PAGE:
Black Canyon of the Gunnison National Park is another less visited national park, receiving only a little over 200,000 visitors per year (for reference the nearby Rocky Mountain National Park receives over 4 million visitors per year). But this stunning national park is also one of the more dog-friendly national parks.
The Black Canyon of the Gunnison was forged over the course of roughly 2 million years by the raging Gunnison River. This deep and dark canyon contains the tallest cliff in Colorado – Black Canyon’s Painted wall stands at 2,250 ft. And much of the beauty of this canyon can be enjoyed with your dog by your side.
Dog’s are allowed in most areas above/at the rim including on roads, in campgrounds, at overlooks, on the Cedar Point and North Rim Chasm View Nature Trails and on the Rim Rock Trail. Pets are not allowed on hiking trails not listed, on inner canyon routes, or in the wilderness area.
But even without hiking the inner canyon or wilderness area, there is plenty to do and see to fill a day (or more). The views from the Rim Rock Trail are stunning and awe-inspiring and this short hiking trail offers a great opportunity to stretch your pup’s legs before driving to the overlooks. And at most overlooks, your dog can get out of the car with you to enjoy the views.
One special restriction to note is that the South Rim Campground roads and Rim Rock Trail are closed to dogs from June 1st to August 10. The local deer can become aggressive in protecting their fawns. Visitors have been injured after deer have perceived dogs as a threat. So plan your visit for a time of year when your dog can enjoy these areas with you.
Hot Springs National Park
Hot Springs National Park is a unique national park with its mix of hiking trails and city streets. The park was created to help protect its main feature – hot springs. Log bathhouses were built in this area starting in 1830 and the region first gained federal protection as a reservation in 1832. It was classified as a national park in 1921.
At 5,500 acres, Hot Springs is the smallest national park. (Except for Gateway Arch National Park. And although Gateway Arch was granted national park status in 2018, it is really more of a monument. A fellow blog, Journey to All National Parks (opens in new tab), does a nice job of describing why Gateway Arch is really only a national park in name but doesn’t fit the description of a national park.)
But just because Hot Springs National Park is small, doesn’t mean there isn’t plenty to do with your pup. The park has 26 miles of trails and all 26 miles of the Hot Springs’ trail system is open for use with your furry friends. The only regulation is that they are kept on a leash no more than six feet in length at all times. And just like other parks, dogs are not allowed in the visitor center or other park buildings.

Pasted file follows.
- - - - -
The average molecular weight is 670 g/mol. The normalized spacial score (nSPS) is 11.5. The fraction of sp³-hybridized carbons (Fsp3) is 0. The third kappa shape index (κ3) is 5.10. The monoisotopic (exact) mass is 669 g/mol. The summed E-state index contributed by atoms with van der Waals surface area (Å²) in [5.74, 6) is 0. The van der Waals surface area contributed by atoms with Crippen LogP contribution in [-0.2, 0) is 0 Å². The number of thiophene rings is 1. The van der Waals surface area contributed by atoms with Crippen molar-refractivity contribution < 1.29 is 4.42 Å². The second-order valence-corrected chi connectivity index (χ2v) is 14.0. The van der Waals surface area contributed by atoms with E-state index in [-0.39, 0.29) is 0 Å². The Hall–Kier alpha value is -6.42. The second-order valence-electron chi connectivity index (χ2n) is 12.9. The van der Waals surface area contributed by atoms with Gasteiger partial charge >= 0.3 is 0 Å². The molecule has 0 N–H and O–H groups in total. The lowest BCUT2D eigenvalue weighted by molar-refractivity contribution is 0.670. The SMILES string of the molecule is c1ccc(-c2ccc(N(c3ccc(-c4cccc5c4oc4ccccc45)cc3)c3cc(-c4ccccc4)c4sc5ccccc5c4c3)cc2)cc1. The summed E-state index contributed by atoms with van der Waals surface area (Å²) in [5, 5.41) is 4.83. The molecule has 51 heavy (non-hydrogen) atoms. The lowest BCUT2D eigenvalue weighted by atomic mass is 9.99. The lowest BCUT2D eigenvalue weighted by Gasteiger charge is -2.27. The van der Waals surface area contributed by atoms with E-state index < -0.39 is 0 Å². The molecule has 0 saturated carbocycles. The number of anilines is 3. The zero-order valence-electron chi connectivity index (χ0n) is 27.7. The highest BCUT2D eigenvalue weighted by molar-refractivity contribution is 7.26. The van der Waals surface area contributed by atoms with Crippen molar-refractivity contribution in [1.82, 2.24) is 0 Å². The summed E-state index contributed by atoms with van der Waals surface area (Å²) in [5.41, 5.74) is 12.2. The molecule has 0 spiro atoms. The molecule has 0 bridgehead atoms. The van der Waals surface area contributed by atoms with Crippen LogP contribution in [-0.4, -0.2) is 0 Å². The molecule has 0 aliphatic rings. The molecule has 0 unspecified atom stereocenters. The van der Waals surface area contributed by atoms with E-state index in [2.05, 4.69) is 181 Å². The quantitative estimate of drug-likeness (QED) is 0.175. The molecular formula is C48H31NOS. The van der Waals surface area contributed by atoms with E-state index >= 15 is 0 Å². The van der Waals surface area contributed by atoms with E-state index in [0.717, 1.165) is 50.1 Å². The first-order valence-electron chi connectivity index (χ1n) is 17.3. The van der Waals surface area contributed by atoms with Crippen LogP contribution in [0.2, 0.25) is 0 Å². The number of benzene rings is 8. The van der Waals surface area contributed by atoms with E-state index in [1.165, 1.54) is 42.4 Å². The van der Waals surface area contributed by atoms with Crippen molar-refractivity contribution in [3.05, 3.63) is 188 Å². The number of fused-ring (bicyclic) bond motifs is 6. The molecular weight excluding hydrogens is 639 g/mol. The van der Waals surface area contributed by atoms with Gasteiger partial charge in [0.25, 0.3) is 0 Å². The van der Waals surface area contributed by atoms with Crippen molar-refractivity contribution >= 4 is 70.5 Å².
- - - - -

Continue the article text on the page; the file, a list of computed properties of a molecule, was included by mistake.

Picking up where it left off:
The trails are overall very well maintained with a mix of easy and moderate trails. The longest trail is Sunset Trail. This trail is over 10 miles in length and takes you through varied terrain and past some scenic overlooks. If you are up for it, this trail is a must-do activity. Be aware that there is a small section that walks along highway 7 – which is a busy road. Watch closely for traffic.
Another highlight of this park is walking along the Grand Promenade trail near Bathhouse Row and meandering through the city streets past historic buildings. The town itself is relatively dog-friendly also, with some shops even setting out water bowls for visiting dogs.
White Sands National Park
And finally, the United State’s newest national park – White Sands National Park. When we visited in 2018, this park was still a national monument, so we only wrote a quick write up of this park as part of our Carlsbad Caverns National Park post. But we are so happy this area was upgraded, as it was one of our favorite stops on our road trip.
This area in the Tularosa Basin is home to wave-like dunes of gypsum sand that engulfs 275 square miles of desert, creating the world’s largest gypsum dunefield. White Sands National Park preserves a large portion of the dunefield, protecting many of the plants and animals that live here.
And the best part about the white sand that stretches nearly as far as the eye can see is that your dog can enjoy the sand with you. Dogs are allowed in the park and on the trails as long as they are non-disruptive, on a leash and under physical control at all times. Just remember, pets are not allowed in buildings (like the visitors center).
White Sands National Park can get hot, so make sure to bring plenty of water, never leave a dog unattended – especially in vehicles, and check the sand temperature before starting off on a hike. You have shoes to protect your feet, but unprotected paws can blister and hurt.
The park recommends that you not start a hike if it is above 85F and if you are hiking with your dog, you should likely choose an even lower temperature cut-off. It can really get hot on sandy hikes, and dogs are more susceptible to heatstroke than humans.
There are multiple trails in the park ranging from 0.5 to 5 miles round trip. You are walking on sand, so trails are marked with colored posts. Make sure to familiarize yourself with the colors and symbols to help orient yourself during a hike. The Interdune Boardwalk is the only trail with no colored posts or symbol.
And don’t forget your camera, the white sand makes a spectacular backdrop.
As always, we love to hear from our readers. Let us know if you agree with our list or if there are other national parks west of the Mississippi river that you think deserve a spot on this list.